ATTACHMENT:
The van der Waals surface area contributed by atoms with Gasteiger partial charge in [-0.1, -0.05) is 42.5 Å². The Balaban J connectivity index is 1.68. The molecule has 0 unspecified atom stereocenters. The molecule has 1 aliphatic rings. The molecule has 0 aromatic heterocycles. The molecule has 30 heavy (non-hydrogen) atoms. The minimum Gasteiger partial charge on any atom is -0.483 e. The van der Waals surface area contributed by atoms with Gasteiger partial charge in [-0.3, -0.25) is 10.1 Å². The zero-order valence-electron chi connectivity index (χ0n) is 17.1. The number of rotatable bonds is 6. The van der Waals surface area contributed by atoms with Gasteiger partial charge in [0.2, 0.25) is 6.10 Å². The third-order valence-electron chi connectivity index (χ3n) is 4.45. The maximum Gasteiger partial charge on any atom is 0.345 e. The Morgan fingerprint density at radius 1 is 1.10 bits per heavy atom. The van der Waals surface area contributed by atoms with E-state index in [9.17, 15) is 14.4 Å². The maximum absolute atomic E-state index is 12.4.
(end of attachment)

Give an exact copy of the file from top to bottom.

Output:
The van der Waals surface area contributed by atoms with Gasteiger partial charge in [-0.1, -0.05) is 42.5 Å². The Balaban J connectivity index is 1.68. The molecule has 0 unspecified atom stereocenters. The molecule has 1 aliphatic rings. The molecule has 0 aromatic heterocycles. The molecule has 30 heavy (non-hydrogen) atoms. The minimum Gasteiger partial charge on any atom is -0.483 e. The van der Waals surface area contributed by atoms with Gasteiger partial charge in [-0.3, -0.25) is 10.1 Å². The zero-order valence-electron chi connectivity index (χ0n) is 17.1. The number of rotatable bonds is 6. The van der Waals surface area contributed by atoms with Gasteiger partial charge in [0.2, 0.25) is 6.10 Å². The third-order valence-electron chi connectivity index (χ3n) is 4.45. The maximum Gasteiger partial charge on any atom is 0.345 e. The Morgan fingerprint density at radius 1 is 1.10 bits per heavy atom. The van der Waals surface area contributed by atoms with E-state index in [9.17, 15) is 14.4 Å². The maximum absolute atomic E-state index is 12.4.